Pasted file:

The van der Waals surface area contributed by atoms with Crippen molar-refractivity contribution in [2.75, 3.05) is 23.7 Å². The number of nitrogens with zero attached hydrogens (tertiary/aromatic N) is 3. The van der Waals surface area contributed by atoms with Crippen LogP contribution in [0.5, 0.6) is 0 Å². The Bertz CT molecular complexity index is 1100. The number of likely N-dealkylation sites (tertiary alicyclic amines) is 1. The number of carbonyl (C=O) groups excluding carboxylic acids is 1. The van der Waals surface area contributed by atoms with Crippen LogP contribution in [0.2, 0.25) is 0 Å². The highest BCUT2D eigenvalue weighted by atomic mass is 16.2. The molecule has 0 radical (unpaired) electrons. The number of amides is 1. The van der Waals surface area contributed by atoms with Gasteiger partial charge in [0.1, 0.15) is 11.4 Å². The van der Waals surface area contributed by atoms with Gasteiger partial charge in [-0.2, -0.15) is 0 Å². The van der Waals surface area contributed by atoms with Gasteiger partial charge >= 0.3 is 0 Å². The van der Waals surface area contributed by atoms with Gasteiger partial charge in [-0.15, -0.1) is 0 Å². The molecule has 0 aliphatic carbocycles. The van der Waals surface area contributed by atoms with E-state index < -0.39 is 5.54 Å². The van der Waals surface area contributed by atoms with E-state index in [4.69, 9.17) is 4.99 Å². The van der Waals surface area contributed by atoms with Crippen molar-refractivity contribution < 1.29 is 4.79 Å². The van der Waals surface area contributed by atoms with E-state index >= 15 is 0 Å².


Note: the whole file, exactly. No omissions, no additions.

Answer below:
The van der Waals surface area contributed by atoms with Crippen molar-refractivity contribution in [2.75, 3.05) is 23.7 Å². The number of nitrogens with zero attached hydrogens (tertiary/aromatic N) is 3. The van der Waals surface area contributed by atoms with Crippen LogP contribution in [0.5, 0.6) is 0 Å². The Bertz CT molecular complexity index is 1100. The number of likely N-dealkylation sites (tertiary alicyclic amines) is 1. The number of carbonyl (C=O) groups excluding carboxylic acids is 1. The van der Waals surface area contributed by atoms with Crippen LogP contribution in [0.2, 0.25) is 0 Å². The highest BCUT2D eigenvalue weighted by atomic mass is 16.2. The molecule has 0 radical (unpaired) electrons. The number of amides is 1. The van der Waals surface area contributed by atoms with Gasteiger partial charge in [0.1, 0.15) is 11.4 Å². The van der Waals surface area contributed by atoms with Gasteiger partial charge in [-0.2, -0.15) is 0 Å². The van der Waals surface area contributed by atoms with Gasteiger partial charge >= 0.3 is 0 Å². The van der Waals surface area contributed by atoms with Gasteiger partial charge in [-0.15, -0.1) is 0 Å². The molecule has 0 aliphatic carbocycles. The van der Waals surface area contributed by atoms with E-state index < -0.39 is 5.54 Å². The van der Waals surface area contributed by atoms with E-state index in [4.69, 9.17) is 4.99 Å². The van der Waals surface area contributed by atoms with Crippen molar-refractivity contribution < 1.29 is 4.79 Å². The van der Waals surface area contributed by atoms with E-state index >= 15 is 0 Å².